The husband is required by Islam is approve the reasonable right of women in any matter. Thus, a co-operation between men and women is to be ensured by the formulation of these provisions. The prophet of Islam Hazrat Muhammad (SM) says ‘make justice to your wife’ that postulates the liability of a husband to recognize the reasonable rights of his wife.

Women rights converting the postulation of Islam; Bangladesh context
There are lots of feminist movements found in Bangladesh who often refer Islamic formulation of property laws as very unequal and unjust and in most of the cases; they are very aggressive towards Islam.
They often claim the equal share in property as that of men without further consequences in the contemporary society of Bangladesh. Since the question is same and equality, then the distribution of family expenditure would be divided between the husband and wife equally. This would be a logical debate from the male society.
Two fold problems will be severe if the financial liability is imposed on the women. Firstly, the distribution of proper work for women would create immense burden on the state. Now, Bangladesh has the highest youth unemployment rate in South Asia (3) and considering this situation, it is a big question that whether Bangladesh is ready for their ‘same and equal’ right in all sphere of life for the women with financial liability.
There is another severe problem that, in Bangladesh, there are lots of people who always claim dowry to their wife and repress their wife if they don’t get the claimed money.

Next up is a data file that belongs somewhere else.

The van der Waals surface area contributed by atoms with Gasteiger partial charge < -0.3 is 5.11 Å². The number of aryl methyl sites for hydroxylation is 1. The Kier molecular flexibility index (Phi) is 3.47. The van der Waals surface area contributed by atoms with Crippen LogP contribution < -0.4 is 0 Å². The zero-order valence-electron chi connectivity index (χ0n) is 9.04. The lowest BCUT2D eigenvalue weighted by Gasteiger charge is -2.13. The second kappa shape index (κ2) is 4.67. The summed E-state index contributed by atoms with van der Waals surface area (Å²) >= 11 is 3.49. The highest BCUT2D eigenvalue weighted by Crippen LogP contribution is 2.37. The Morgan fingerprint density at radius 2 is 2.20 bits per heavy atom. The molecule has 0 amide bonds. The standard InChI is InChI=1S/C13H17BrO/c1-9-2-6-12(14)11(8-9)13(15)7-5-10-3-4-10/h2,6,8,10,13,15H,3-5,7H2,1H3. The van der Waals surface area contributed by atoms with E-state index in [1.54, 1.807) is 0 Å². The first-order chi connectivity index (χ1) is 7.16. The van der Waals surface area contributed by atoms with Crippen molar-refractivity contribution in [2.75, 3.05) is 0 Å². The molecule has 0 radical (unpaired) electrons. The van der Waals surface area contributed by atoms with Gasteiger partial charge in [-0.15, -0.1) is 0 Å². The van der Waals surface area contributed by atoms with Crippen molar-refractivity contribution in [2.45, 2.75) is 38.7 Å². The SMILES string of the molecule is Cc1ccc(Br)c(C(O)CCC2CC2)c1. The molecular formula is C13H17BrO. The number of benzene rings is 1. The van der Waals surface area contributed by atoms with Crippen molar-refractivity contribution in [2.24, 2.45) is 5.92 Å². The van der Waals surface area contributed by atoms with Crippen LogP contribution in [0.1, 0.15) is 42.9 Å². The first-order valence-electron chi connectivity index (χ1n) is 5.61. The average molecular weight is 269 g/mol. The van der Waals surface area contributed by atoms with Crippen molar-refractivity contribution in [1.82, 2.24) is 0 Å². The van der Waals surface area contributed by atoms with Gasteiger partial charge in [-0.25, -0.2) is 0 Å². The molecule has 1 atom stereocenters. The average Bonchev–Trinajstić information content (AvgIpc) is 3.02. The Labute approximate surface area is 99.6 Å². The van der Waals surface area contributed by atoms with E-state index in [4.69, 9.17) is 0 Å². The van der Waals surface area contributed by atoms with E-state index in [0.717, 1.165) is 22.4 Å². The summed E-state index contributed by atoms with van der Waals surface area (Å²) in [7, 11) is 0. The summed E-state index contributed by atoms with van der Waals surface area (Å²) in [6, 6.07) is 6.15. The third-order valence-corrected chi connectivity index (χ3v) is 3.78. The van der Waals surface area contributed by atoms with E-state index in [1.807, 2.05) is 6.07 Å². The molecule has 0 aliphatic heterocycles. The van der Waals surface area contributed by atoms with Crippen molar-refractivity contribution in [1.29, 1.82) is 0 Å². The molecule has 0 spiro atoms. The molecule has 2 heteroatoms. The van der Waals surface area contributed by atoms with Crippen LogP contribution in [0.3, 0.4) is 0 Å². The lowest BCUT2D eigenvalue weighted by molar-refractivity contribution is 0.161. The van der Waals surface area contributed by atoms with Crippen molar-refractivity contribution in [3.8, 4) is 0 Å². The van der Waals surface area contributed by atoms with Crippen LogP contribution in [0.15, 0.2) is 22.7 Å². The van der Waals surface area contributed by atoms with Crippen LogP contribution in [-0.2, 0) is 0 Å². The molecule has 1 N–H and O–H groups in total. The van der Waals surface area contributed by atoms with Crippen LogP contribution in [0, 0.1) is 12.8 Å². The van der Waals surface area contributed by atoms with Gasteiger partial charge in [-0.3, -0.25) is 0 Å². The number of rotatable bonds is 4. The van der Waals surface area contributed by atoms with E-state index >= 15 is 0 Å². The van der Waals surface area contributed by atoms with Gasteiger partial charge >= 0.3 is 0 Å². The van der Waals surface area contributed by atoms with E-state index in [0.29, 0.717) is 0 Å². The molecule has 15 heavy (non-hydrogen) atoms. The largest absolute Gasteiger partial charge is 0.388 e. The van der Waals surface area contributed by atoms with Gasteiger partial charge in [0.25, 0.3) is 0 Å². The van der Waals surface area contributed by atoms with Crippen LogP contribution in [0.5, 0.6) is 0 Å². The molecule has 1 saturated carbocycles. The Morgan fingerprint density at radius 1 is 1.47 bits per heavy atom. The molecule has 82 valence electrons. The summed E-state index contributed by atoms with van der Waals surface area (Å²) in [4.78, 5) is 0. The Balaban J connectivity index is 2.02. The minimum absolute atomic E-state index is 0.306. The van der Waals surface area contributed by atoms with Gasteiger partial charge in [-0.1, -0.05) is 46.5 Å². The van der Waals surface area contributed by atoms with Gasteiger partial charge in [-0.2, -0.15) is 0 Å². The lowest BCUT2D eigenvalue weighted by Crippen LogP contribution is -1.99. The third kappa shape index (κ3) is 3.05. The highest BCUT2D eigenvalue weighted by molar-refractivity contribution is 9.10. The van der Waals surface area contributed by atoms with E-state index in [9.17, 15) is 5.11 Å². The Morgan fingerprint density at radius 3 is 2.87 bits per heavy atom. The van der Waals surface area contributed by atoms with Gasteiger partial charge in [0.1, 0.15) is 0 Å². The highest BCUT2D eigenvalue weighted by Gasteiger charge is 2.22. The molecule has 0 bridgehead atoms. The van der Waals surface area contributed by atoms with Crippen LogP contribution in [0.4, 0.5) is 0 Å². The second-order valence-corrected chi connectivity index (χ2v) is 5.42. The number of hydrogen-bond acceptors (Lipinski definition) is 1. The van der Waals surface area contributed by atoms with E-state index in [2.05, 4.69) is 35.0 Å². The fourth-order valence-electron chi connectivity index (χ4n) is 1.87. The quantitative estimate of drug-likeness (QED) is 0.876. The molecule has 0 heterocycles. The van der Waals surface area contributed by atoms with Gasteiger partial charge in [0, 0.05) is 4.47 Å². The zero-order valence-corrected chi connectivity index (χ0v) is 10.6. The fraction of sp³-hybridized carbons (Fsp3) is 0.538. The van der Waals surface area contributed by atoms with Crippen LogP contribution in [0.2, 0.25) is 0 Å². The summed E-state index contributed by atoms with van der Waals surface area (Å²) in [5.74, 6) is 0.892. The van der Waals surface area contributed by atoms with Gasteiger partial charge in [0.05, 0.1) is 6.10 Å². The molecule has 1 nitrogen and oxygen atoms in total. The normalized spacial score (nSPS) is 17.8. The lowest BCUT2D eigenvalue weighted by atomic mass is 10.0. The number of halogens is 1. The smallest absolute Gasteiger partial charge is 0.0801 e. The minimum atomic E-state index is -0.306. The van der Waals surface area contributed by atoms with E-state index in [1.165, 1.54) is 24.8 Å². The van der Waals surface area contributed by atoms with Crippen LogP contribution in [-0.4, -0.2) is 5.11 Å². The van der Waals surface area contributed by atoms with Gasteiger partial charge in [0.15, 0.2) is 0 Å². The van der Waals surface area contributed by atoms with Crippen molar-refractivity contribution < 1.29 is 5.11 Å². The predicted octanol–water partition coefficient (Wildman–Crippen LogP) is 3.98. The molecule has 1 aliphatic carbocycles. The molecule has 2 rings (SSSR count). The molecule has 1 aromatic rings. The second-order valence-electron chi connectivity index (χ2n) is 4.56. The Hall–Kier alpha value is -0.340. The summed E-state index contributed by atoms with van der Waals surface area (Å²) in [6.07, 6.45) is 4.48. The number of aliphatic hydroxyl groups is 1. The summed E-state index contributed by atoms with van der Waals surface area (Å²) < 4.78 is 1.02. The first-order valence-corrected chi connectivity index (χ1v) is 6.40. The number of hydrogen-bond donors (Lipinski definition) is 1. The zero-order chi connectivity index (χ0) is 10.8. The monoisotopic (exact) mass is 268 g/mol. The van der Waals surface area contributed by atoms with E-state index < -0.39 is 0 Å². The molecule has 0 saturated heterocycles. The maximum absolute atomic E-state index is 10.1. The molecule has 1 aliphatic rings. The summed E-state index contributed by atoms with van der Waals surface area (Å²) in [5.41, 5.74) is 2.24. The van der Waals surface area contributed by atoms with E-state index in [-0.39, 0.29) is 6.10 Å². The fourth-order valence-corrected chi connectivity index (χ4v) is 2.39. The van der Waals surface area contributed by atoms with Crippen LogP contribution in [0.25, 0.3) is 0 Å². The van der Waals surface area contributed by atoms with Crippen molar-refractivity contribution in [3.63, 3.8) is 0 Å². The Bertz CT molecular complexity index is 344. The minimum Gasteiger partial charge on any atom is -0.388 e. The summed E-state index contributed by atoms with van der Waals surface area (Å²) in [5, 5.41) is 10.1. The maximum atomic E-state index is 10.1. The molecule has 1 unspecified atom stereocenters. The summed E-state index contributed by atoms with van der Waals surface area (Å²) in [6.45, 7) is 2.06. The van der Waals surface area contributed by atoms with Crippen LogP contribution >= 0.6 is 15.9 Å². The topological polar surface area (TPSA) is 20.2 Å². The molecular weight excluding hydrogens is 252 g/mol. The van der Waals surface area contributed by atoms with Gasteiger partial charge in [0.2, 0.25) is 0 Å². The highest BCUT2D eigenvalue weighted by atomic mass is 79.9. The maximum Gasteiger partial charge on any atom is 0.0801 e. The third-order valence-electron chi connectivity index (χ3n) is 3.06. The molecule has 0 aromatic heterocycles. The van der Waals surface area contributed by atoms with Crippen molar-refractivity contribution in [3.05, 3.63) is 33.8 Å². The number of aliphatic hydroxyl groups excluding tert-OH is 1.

According to the statement by ALRC, a part of the Asian Human Rights Commission, “In 2004, 267 women including one child were victimized due to dowry-related matters. Among them, 165 were killed, 77 tortured by acid violence and one were divorced and 11 committed suicide due to incessant dowry demands”.(4) This report shows how the financial burden would make the women violently repressed in the present social context of Bangladesh.

Juvenile delinquency and the family structure under Islam
There is a strong connection between the modern criminological approaches on juvenile delinquency and the formulation of family structure under Islam. Absence of parents’ affection could lead to the juvenile in criminal activities and most of the delinquents are often deprived of the love and affection they need from their mother (5).
Kevin Wright, professor of criminal justice at the State University of New York at Binghamton, writes: “Research confirms that children raised in supportive, affectionate, and accepting homes are less likely to become deviant. Children rejected by parents are among the most likely to become delinquent.” (5)